By Ylan Q. Mui and David Cho
Washington Post Staff Writer
Friday, January 29, 2010; A14
President Obama's plan to combat the country's double-digit unemployment rate hinges on a package of small-business loans and tax incentives that some company owners worry won't be enough to spur hiring.
Similar proposals have already been considered by Congress and discarded. And a main trade group for small business said Thursday that even if the package materializes, it expects the impact to be marginal at best.
"We are skeptical," said Bill Rys, tax counsel for the National Federation of Independent Business. "Until you have customers coming in the door, you're going to have less of a reason to hire."
Ken Sickmen, who owns Belmont TV stores in Arlington, Wheaton and Laurel, said he wouldn't take on new employees unless there was work for them to do. His sales have suffered as consumers cut back spending, and he recently laid off employees for the first time in the company's 65 years. "We could've continued to pay them, but we didn't need them," he said. "The business wasn't there."
In his State of the Union address on Wednesday, Obama outlined four central proposals aimed at small businesses: eliminating the capital gains tax, bolstering lending with $30 billion in federal rescue money, and establishing tax credits for new hires and for investments in equipment and facilities.
But reviving lending to small businesses has bedeviled the administration's economic team since early last year. In the latest iteration of the proposal, the White House plans to ask Congress to modify the law so that the banks taking aid to help small businesses would not face restrictions, such as limits on executive pay. The program would also be rebranded, so banks would not face the stigma of taking money from the highly unpopular Troubled Assets Relief Program.
"The president made crystal clear his commitment to transfer tens of billions of TARP funds to a new program to help as many small banks as possible help as many small businesses as possible get the credit they need to grow and create jobs," said Gene Sperling, a counselor to Treasury Secretary Timothy F. Geithner.Lawmakers unconvinced
But Rep. Nydia M. Velázquez (D-N.Y.), the chairwoman of the House Committee on Small Business, wasn't convinced the program would work.
"All of the efforts so far have focused on helping banks, and yet small businesses still can't find affordable loans," Velázquez said.
Lenders say they are caught between conflicting government demands. On one hand, the administration is telling them to boost lending. But regulators are also pressing them to build up their capital reserves to prepare for an expected sharp downturn in commercial real estate. That saps the amount of money they can lend to small businesses, many of which are risky borrowers.
"You get this schizophrenic message coming out of the administration and Congress," said Camden Fine, president of the Independent Community Bankers of America. "In any given week, you may hear them say, 'Lend, lend, lend.' And then you may hear, 'We have to crack down on these bankers.' . . . What happens? The bankers hunker down."Tax credit planned
In addition to lending initiatives, Obama is planning to call for a $5,000 tax credit for new hires during an appearance in Baltimore on Friday. But House lawmakers had already considered a similar credit last year. They did not include it in the final bill committing $154 billion for job creation. That bill narrowly passed last month and did not win any Republican votes.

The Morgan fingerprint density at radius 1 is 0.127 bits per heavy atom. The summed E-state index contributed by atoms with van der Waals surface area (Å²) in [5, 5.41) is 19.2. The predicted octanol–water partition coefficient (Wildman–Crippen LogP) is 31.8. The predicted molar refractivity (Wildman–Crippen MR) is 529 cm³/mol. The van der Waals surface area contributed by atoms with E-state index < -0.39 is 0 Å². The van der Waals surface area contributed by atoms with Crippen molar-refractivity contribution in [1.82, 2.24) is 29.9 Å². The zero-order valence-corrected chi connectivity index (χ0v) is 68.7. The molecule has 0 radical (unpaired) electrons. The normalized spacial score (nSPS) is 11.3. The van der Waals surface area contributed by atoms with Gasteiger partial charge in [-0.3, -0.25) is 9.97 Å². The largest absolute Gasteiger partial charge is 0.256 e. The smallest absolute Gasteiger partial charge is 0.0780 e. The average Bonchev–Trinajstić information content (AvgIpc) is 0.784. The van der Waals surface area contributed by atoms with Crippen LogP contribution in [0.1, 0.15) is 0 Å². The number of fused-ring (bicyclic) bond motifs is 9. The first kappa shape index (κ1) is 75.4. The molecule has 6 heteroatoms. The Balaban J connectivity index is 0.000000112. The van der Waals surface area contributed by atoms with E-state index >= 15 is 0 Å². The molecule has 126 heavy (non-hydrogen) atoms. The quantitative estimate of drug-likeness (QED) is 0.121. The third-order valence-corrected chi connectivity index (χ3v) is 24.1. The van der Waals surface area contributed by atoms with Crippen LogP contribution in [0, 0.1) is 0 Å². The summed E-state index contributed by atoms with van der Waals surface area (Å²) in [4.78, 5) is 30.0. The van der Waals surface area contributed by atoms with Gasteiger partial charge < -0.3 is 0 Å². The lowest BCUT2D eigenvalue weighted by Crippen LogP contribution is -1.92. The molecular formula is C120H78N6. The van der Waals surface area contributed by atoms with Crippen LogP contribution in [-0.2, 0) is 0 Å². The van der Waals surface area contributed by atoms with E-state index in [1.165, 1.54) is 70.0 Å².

House Speaker Nancy Pelosi (D-Calif.) said Thursday that she would consider the proposals if they were included in the Senate version of the legislation, which is slated to be outlined next week. An aide to a senior Senate Democrat said no decision has been made on whether the tax credits would be included.
The NFIB said it welcomed the credits but remained unsure of the potential long-term benefits. The group has pushed instead for payroll tax holidays for both employers and workers and for lowering the personal income tax rate to spur spending.
Less contentious are Obama's proposals to give tax credits for capital investments and to eliminate the capital gains tax for small businesses. Versions of both plans were approved in last year's stimulus legislation and are up for renewal. The law increased the amount of capital investments that small businesses could write off from $137,500 to $250,000. It also allowed small companies to pay only 25 percent of their capital gains taxes.
Several bills are being drafted to address the president's proposals. Sens. Charles E. Schumer (D-N.Y.) and Orrin G. Hatch (R-Utah) plan to submit legislation that would give employers tax credits for hiring people who have been unemployed for at least 60 days. Sen. Benjamin L. Cardin (D-Md.) introduced a bill this week that would funnel the $30 billion in federal rescue money through the Small Business Administration to disburse directly to small businesses, among other things. That provision mirrors a bill that overwhelmingly passed the House in October but stalled in the Senate.
"There is a growing confidence in the economy," Cardin said Thursday. "But that has not translated to jobs."
NFIB said its members have been reluctant to invest in new equipment and employees because they remain wary of the country's nascent recovery. The group's monthly index of small-business optimism dipped 0.3 points, to 88, in December and has remained below 90 for 15 months. Any number less than 100 reflects a lack of optimism.
"Politicians do not create new jobs," NFIB chief executive Dan Danner said. "Jobs will be created by hardworking small-business- men and women when these entrepreneurs have enough confidence to take the calculated risks needed to expand their businesses."